Famous Musicians Open Up About Playing with Hearing Loss
Music is a noisy business. On an average night, artists deal with beating drums, booming speakers and — for the biggest stars — thunderous applause. Multiply that and the harmful effects become apparent.
About 60 percent of inductees into the Rock and Roll Hall of Fame are hearing impaired, according to H.E.A.R. (Hearing Education and Awareness for Rockers).
Research shows that it typically takes a person seven years before they address their hearing loss process. That’s seven years too long for the estimated four million Canadians living with some form of hearing loss. Here’s how some of the world’s best-known musicians have tackled the condition.
Famed guitarist Eric Clapton was notorious for cranking up the volume in studio. He liked to turn his amp up “to eleven” — much to the dismay of his bandmates. He’d also move the microphone across from the amp to produce feedback and hold notes. “I probably had two 100-watt stacks at the height of things and I would turn one on for guitar solos. It was just mad!” he said.
Over time, Clapton developed tinnitus — a constant ringing in the ears.
Thankfully, Clapton’s condition improved once he started taking better care of his ears. “I started using Fender Deluxe Reverb amps and 50-watt Marshalls around ’97, after I started having some problems with tinnitus. It was my own doing — being irresponsible and thinking I was invincible,” said the three-time inductee into the Rock and Roll Hall of Fame and winner of 18 Grammy Awards.
His lasting advice: “Take care and wear earplugs.” It’s the best way to push your hearing health back to eleven.
In an interview, the English singer-songwriter recounted spending the day singing in the studio and later picking up his daughter from school. “We got home, had something to eat, played a video game. Then suddenly my ear went sssssssshh. Within a second my left ear simply closed down. As if I had been under water. I tried to clear it by pinching my nose,” he said.
The diagnosis: An infraction of the inner ear, which resulted in an inadequate flow of blood to the ear. It’s caused by stress and can manifest as vertigo, tinnitus, imbalance, deafness and nausea. The condition plus other health issues forced Collins to take a break from performing 2011, but he announced he was returning to music in 2016 after taking steps to address his hearing loss.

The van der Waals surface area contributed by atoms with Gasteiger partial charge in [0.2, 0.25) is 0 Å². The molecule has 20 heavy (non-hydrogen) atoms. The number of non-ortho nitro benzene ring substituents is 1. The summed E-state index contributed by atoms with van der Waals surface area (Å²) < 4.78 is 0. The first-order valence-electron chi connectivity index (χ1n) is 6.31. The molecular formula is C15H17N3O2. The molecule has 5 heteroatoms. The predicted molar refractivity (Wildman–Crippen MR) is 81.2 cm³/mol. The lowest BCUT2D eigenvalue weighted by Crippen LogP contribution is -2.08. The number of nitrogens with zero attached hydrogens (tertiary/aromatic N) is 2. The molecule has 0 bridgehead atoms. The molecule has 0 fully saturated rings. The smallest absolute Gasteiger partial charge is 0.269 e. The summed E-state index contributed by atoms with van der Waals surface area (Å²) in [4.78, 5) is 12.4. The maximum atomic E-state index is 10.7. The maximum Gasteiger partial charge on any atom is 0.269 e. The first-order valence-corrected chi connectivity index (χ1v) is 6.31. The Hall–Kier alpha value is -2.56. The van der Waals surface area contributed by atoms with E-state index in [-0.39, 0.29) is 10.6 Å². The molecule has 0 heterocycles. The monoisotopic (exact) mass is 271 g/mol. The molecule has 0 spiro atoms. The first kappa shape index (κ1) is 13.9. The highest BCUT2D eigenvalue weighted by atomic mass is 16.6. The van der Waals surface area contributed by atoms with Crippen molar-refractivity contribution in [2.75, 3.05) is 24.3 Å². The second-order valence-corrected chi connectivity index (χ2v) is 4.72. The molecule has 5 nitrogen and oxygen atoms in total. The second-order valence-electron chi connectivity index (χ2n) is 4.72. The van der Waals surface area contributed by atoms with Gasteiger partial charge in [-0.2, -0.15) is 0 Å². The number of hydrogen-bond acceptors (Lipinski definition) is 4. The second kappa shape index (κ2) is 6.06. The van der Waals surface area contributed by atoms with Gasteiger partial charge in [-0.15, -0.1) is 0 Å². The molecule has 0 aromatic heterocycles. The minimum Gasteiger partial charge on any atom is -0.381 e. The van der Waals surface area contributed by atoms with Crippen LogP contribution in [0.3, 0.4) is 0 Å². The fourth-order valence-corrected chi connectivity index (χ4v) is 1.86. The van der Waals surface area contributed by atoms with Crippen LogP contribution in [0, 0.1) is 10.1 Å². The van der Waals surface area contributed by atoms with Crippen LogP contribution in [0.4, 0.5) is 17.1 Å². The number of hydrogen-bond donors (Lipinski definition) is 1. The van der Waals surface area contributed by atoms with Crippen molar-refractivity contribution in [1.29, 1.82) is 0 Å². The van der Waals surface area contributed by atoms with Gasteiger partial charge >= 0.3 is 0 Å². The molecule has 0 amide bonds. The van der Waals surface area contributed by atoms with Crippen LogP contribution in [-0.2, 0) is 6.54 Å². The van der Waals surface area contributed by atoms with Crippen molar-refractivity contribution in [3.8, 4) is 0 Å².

Canadian singer-songwriter Neil Young has released more than 30 albums over a five-decade career, garnering a number of Grammy and Juno Awards. But it was his 1991 live concert album Weld that proved memorable for unforeseen reasons. While mixing the album with his bandmates, Young says he developed tinnitus.
“That’s why I really regret it,” said Young, who’s been inducted into the Rock and Roll Hall of Fame twice. “I hurt my ears and they’ll never be the same again.”
Young tried to protect his hearing with his 1992 album Harvest Moon by shifting to a softer, gentler sound.
“I made Harvest Moon because I didn’t want to hear any loud sounds. I still have a little bit of tinnitus, but fortunately now I’m not as sensitive to loud sounds as I was for a year after the mixing of Weld,” he said.
By speaking out, these musicians have helped address the stigma toward hearing loss and reminded us that hearing well is part of a good quality of life.
What can you do to prevent hearing loss? Follow these tips:
1. Get your hearing tested every year. It’s free.
2. Wear ear protection in noisy environments. Carry earplugs with you when travelling, attending concerts and sporting events.
3. Avoid loud noise. Exposure of more than 10 minutes can cause hearing loss.